Anytime one of the four of us leaned sideways, you could feel it tip, your body kiltering toward the place where on land you would've fallen, the thing 13 meters long and five feet wide. I tried to imagine fifty others crowded aboard, then fifty more if the pirogue were slightly larger, some with every important thing in a single bag, others with just their souls clutched to their chests, which is to say their children. Masser says in the beginning it was just boys, teenagers stealing a boat at night and heading for the open sea, Spain's Canary Islands a thousand miles away, or maybe to Libya and then onto Italy. And still they go, he says, though 4 out of 5 die-- death by water, death by hunger, death by lack of water, death by lack of a compass, death by a hundred desperate people at a time crammed on hoping for better lives. On the radio, the most popular entertainer in Senegal sings, "Last night in my dreams, all over the world: food for all. Ça, c'est necessaire," he concludes. In the pirogue on the relatively glassy waters of the Sine-Saloum delta, I lean east, and those with me lean east. I lean west, and we all lean west towards the setting sun whether we want to or not.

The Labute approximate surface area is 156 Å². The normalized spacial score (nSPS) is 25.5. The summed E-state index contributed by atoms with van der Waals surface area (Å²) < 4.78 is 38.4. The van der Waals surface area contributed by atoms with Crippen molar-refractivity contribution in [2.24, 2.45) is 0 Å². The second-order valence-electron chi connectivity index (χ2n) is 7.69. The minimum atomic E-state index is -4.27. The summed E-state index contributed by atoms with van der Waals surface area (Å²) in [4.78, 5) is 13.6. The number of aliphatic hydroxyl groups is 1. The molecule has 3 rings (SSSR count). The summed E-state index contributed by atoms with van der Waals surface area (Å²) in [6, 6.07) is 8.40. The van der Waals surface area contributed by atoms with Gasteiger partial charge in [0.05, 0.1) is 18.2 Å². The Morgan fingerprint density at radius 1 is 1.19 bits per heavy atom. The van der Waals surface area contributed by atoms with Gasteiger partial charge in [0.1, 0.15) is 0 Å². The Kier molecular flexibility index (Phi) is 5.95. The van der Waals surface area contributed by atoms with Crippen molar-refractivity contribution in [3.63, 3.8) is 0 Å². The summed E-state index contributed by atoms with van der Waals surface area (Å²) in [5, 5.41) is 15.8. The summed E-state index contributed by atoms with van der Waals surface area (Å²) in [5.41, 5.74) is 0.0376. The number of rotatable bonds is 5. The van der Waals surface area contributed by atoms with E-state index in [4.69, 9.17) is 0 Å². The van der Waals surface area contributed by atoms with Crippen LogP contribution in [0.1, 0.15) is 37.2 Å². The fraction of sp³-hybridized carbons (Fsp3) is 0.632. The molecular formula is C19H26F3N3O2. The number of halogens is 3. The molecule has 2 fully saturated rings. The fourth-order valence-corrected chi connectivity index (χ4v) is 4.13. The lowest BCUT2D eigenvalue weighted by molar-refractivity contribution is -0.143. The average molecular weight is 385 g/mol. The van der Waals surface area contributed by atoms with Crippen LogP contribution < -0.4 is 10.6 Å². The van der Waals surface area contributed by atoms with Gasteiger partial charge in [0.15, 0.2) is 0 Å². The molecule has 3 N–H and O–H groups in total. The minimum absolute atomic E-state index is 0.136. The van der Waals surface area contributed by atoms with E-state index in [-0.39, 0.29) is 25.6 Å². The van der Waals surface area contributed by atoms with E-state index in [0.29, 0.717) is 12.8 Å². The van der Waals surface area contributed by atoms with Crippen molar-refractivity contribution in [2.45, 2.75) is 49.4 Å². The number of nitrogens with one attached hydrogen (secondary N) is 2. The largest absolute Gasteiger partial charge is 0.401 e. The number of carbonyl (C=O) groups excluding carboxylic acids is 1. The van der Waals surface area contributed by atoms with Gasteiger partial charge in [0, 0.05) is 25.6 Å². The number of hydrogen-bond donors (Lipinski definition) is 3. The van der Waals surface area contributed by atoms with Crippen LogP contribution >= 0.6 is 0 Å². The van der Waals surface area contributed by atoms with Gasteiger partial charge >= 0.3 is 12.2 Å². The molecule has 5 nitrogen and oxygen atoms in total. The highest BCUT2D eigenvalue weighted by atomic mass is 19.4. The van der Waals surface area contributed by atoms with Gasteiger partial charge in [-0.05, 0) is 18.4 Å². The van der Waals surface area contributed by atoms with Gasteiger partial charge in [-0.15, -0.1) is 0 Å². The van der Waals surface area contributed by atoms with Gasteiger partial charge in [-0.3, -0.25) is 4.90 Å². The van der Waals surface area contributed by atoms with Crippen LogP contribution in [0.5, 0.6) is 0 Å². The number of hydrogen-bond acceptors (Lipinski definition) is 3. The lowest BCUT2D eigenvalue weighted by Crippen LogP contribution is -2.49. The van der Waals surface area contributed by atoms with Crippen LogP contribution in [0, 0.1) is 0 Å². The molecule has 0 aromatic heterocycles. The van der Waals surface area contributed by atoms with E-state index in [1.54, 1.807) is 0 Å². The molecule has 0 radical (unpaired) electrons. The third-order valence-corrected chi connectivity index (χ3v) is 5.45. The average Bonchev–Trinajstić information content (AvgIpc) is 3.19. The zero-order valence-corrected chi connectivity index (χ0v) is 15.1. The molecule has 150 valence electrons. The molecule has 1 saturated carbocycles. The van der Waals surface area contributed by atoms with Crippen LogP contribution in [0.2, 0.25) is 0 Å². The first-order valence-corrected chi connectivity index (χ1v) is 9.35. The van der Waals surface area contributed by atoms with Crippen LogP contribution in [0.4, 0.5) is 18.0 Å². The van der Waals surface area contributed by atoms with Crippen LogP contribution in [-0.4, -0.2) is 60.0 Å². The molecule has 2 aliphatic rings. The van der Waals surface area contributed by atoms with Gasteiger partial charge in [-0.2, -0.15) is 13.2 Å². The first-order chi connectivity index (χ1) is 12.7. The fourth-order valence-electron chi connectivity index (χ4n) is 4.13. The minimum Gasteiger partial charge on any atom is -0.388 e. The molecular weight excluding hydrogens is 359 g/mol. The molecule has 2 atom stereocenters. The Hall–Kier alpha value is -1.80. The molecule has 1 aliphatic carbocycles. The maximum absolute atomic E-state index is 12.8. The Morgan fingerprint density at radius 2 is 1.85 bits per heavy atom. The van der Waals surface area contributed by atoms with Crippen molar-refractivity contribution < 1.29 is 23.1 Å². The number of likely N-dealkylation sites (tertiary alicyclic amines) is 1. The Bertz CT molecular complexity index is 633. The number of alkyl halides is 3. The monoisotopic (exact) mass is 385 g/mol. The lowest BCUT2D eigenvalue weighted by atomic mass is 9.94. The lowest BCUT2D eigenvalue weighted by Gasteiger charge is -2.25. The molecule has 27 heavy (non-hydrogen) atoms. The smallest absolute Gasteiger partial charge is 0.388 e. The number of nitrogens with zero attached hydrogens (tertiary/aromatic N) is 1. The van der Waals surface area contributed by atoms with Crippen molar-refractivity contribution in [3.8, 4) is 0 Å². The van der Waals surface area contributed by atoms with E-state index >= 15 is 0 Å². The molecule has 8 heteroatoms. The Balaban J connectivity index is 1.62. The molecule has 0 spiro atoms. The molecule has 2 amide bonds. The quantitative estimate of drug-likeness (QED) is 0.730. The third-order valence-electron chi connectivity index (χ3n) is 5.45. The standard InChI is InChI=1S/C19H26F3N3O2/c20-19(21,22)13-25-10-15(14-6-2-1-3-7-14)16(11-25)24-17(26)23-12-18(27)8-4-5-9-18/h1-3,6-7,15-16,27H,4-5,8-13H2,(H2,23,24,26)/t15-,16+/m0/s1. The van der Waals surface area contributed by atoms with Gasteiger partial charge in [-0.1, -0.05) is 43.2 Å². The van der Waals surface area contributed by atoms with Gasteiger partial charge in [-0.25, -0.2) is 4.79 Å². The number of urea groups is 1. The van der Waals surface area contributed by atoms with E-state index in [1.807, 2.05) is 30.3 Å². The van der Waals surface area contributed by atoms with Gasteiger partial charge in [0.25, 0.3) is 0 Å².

Archives for July 2017
Consequently, there are maybe only a couple hundred here, all of us standing on Wright Terrace and peering hopefully across the water towards Monona, people like me who are fireworks junkies, who will drop anything for even the briefest encounter with ephemera, and from the look of things, people who are new to the city, people who do not know that Madison does not have a proper Fourth of July fireworks show. If I had to guess, I would say that like my grandfather, like me, the crowd is maybe 60% foreign born. The woman next to me wears a headscarf, speaks to her two small daughters in a language I cannot name. As for me, in this brave new world, I am beginning to arrive in a place where I cannot tell the difference between numbness and ease. Day-to-day, it is possible what I feel is both. When the fireworks begin, one of the woman’s daughters starts to jump up and down as if on a spring. Watching her, I feel my own heart leap with some emotion of yore. In the Declaration of Independence, the founders wrote of the merciless Indian Savages, whose known Rule of Warfare, is an undistinguished Destruction of all Ages, Sexes and Conditions. I want to say this is in the past. I want to say it’s complicated, but actually it’s not. Overhead a firework explodes, creating a red heart ringed in blue. When in the Course of human events it becomes necessary for one people to dissolve the political bands which have connected them with another… The little girl is still jumping up and down, her heart flooded with it.